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Tuesday, 9 May 2017

Giro Atmos II Helmet Review


Giro Atmos II Helmet Review

Giro Atmos II Helmet

A good helmet provides active and passive protection, comfortable carrying characteristics and easy handling. A simple assessment of the safety is also not possible for the technically skilled buyer. Not only the stability of the helmet shell is important, but also the damping of the impact so that the cyclist does not suffer permanent damage during a fall

This highly adjustable Giro lid is more air vent than helmet. The 2013 edition of Giro's doing well Atmos does not let down. With easy adjustability and huge cooling vents, the Latest incarnation of this high end offering gets the job done.

Aesthetically speaking very little has changed from previous models. The Atmos is still a compact helmet that sits tight to the head and does well at avoiding the dreaded 'mushroom' look. The particular black, white and blue model that I tested might not be to everyone's taste, covered as it is in what looks like text from a promotional poster.

If you take the time to look you'll find the words 'Easter Sunday' and 'Proudly Presents' scattered around the top of the Atmos. Why? I have absolutely no idea, and I feel it would be a bit too geeky to email Giro and ask. Personally I like the look of it. From a distance especially, the flecks of white and blue jump out and look great.

As we would anticipate for a helmet at this price spot, it's reasonably light. Giro list the weight as 280grams but our test model (in medium) came in under that at 256 grams.
It's easy to see where the weight savings have been made. For starters, most of the helmet is air. The vents that keep your head wind cooled and supposedly make it more aerodynamic are enormous. The buckles are super light, the strapping is very thin and Giro's Roc Loc 5 fit system continues the minimalist theme.

There are lighter helmets on the market for this budget, but the weight of the Atmos is more than respectable. This is not a helmet for true weight weenies though. They will be looking higher in the Giro range to shave more unwanted grams.

Once it's on your skull, the Atmos' adjustability is very fine. Giro provide the Atmos with ample chin strap slack for its customers to find their ideal fit. The Roc Loc 5 system is carried all the way through into 2013 from earlier Giro helmet ranges and it continues to do an admirable job of allowing one handed changes to the fit of the helmet while in the saddle.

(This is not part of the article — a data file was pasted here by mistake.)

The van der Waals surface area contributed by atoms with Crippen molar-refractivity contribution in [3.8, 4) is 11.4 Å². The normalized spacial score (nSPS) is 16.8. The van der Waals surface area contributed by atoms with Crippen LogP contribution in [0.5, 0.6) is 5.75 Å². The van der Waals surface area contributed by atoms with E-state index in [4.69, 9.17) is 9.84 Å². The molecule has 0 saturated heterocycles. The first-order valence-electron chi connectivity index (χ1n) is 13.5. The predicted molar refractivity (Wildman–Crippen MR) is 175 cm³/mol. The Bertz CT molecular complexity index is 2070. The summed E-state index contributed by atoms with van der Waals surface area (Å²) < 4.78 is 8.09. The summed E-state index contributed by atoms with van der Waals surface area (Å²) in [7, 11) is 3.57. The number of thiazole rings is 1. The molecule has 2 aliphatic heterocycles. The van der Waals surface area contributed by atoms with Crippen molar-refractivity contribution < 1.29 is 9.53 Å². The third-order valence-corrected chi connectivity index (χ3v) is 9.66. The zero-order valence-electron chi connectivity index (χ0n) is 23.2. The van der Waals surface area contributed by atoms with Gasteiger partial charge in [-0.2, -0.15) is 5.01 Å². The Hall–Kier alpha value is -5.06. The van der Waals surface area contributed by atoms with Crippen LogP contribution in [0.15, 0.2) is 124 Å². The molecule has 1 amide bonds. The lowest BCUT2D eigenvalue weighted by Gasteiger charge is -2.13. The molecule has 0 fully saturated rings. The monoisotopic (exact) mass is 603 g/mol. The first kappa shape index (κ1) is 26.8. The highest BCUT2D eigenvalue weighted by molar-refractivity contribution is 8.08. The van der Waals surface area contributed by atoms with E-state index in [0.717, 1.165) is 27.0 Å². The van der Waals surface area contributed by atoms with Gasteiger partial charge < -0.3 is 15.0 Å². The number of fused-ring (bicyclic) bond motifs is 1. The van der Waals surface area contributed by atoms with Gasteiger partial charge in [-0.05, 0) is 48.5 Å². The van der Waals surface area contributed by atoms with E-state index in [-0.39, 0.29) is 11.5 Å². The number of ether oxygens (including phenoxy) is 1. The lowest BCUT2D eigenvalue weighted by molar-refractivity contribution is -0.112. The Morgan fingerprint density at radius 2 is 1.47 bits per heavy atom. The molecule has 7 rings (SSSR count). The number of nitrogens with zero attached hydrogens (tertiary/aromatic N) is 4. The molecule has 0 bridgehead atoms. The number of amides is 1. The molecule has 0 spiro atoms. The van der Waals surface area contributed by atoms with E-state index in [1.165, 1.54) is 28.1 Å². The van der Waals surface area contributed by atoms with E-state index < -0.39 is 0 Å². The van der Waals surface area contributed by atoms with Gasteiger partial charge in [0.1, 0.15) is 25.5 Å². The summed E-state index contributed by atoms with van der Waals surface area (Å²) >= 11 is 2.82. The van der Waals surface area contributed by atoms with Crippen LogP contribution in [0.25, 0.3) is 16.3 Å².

Lateral correction is made with a twist of the 'micro dial', a small rotating disk placed at the back of the helmet. With exposed fingertips you have no problem making changes on the fly but it might prove difficult to adjust whilst wearing full fingered winter gloves. However that is a problem shared by the majority of helmets.

Vertical movement is slightly more awkward. There are three settings to choose from and they are best selected while the helmet is off your head as it is hard to determine which setting you are using without looking at it.

You are far less likely to need vertical adjustment when you are riding though. I haven't moved it since I initially put the helmet on and set it up for my head. Any changes I have made were to the width of the fit, to accommodate for a cap.

With the range of sizes (small/medium/large) and the built in adjustability of the Atmos, Giro have designed a helmet that will be a reasonable fit for most people. Added to that, there is a women specific version, the Amare, that will be added to the Giro range for 2013.

Despite the range of fit, everybody's head is a different shape. Some people find that the top of the helmet sits too low in the centre and presses to some extent on the top of the head in one small spot. For me it's as though there is a lump in either my head or the helmet.

You don't feel it when riding though, only when you initially place it on your head. It is particularly noticeable if you are wearing a cap as the bunched seams and material exaggerate the problem. At first I thought this would upset if you were to collapse in the helmet, but as I would find out on numerous occasions during a very wet and slippery cycle race, it doesn't.

In fact the Atmos performs admirably at its primary objective, protecting your head when you and bike part company. Despite repeatedly crashing on it, there was very little wear on the helmet, a small dent in the back and a lot of mud, but nothing that would worry me.

Review:
Rating: 8/10
The Giro Atmos II Helmet is just great. Well-made, also visually appealing helmet. The Giro Atmos II stands out from the competition. I like it very well, therefore quite suitable for round headforms. Because of the low weight and the good wind tunnel, it is hardly noticeable even on hot summer days. Visually, I also find it very appealing.

With a not overpriced price, he can, in my opinion, also compete with far more expensive models. It can be quickly adjusted to the head shape and is very light. In the summer the head gets enough cooling and everything is good.

Seats perfectly and is well adjustable. Also the price is right. The setting of the tapes is just a longer gimmick.

On the whole a top helmet.





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